Here is how UM’s consumer sentiment index has shifted during Trump’s presidency:
This is a noisy metric, as you can see. But taking the long view, American consumers are feeling either about the same as when Trump came into office or maybe a little bit better.
That is a notable improvement on how the citizenry felt for the bulk of the Obama presidency, as pessimism persisted in the wake of the Great Recession. But it’s not quite the American renaissance Trump likes to pretend he is overseeing.
GDP growth rates show a little better news for Trump
With our final two variables, GDP growth and the unemployment rate, Sides offered one more critical piece of context: The important thing is not the absolute number, but the trend that we’ve seen since the president took office. As Sides noted, Ronald Reagan’s reelection at 7 percent unemployment might seem surprising until you recall the unemployment rate was at 10 percent when he took office.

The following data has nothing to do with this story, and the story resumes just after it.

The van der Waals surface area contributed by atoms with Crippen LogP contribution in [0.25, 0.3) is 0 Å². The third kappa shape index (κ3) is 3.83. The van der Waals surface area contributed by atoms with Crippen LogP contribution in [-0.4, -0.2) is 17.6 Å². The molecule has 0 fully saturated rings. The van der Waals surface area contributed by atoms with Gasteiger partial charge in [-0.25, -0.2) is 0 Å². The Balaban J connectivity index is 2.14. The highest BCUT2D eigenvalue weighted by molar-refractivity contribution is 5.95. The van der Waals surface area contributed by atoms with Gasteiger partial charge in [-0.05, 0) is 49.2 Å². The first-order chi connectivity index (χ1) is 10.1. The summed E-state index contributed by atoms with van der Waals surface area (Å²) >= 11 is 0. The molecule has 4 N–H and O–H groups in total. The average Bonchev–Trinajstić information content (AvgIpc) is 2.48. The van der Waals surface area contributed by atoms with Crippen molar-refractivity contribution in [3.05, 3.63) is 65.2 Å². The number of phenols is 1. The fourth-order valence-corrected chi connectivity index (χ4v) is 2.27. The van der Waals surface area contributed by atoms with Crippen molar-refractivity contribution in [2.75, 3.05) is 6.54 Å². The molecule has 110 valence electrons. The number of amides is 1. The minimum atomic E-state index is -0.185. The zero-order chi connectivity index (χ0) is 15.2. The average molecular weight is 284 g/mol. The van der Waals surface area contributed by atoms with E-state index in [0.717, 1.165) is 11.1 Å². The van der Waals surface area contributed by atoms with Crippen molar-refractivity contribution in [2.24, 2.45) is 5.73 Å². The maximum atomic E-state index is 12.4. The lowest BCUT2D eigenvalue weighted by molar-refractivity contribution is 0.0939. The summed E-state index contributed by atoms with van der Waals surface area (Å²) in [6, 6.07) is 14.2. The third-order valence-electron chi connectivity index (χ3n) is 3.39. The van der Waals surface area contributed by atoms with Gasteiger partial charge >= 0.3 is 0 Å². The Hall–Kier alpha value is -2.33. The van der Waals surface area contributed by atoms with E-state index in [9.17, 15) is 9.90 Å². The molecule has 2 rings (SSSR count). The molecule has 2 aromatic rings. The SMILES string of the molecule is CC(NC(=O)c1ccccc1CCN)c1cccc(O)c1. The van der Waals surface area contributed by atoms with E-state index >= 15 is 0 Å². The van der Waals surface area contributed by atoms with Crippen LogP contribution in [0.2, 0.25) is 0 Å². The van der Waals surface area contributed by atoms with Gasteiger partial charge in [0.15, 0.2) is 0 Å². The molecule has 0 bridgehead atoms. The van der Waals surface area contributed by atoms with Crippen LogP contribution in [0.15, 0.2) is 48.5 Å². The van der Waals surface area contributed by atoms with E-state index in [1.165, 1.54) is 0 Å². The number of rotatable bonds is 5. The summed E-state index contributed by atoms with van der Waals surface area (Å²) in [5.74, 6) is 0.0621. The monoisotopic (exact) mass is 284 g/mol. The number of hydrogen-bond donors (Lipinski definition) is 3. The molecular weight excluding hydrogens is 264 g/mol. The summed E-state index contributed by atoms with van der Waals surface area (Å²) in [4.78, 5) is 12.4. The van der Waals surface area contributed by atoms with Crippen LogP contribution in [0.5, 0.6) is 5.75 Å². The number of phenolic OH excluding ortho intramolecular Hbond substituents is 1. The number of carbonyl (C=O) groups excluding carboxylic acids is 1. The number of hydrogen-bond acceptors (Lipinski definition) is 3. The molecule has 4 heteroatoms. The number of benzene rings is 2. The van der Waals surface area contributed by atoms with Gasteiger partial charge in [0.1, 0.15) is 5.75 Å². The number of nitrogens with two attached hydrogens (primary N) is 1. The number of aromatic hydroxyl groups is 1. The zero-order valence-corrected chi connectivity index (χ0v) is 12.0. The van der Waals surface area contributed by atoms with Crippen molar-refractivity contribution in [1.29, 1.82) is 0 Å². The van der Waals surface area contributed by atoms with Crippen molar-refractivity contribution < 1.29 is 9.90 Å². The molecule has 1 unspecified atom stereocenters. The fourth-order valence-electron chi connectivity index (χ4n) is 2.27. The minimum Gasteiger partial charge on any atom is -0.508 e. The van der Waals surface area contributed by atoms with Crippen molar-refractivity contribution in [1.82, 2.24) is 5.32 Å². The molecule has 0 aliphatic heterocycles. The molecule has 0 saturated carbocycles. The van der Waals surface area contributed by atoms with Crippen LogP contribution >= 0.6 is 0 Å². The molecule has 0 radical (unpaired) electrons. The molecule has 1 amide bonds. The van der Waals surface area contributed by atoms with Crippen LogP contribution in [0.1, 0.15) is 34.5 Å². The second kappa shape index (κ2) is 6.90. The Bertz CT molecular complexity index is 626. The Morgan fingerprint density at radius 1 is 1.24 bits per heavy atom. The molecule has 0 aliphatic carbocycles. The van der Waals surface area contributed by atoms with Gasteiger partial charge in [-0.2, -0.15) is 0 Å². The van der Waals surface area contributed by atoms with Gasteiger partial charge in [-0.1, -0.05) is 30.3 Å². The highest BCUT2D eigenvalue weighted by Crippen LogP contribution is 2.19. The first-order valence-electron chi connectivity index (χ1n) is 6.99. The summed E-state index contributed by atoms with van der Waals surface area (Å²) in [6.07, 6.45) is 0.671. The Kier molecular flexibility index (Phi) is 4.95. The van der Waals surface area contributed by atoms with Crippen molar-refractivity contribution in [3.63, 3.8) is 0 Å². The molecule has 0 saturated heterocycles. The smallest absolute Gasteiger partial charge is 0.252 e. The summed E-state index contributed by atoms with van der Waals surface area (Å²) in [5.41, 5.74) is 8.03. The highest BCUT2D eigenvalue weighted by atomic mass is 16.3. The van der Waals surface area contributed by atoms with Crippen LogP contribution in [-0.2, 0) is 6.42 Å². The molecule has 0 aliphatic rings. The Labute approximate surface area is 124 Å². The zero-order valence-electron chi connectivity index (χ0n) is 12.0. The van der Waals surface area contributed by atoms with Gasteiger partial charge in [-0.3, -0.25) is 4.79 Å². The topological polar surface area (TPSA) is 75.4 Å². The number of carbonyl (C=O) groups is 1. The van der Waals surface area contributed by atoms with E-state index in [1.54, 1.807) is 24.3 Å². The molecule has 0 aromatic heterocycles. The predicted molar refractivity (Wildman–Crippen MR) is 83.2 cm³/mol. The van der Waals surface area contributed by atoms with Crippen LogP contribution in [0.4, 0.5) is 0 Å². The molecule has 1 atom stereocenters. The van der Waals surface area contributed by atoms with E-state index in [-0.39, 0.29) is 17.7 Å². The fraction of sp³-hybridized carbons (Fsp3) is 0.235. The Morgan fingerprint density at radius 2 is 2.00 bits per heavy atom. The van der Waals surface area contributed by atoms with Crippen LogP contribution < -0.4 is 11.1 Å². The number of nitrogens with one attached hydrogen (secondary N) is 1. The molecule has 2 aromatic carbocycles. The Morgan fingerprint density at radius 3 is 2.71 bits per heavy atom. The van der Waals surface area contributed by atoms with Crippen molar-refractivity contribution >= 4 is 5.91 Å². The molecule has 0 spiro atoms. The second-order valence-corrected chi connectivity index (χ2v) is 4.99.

With that in mind, I decided to look at the last two years of the Obama administration and the first two years of the Trump administration. Here’s the trendline of the GDP growth rate over that time:
In general, GDP has been growing a little faster under Trump than it was at the end of Obama’s presidency. Leaving alone whether the president deserves any credit for that improvement, it would bode well for his reelection chances if it continues.
The question is whether it will. Experts consulted by the Federal Reserve expect the annual growth rate to dip below 2 percent in 2020 (it grew at a 2.5 percent pace in 2018, the last year with actual data). It’s not a guarantee, but those projections are a warning sign for the president.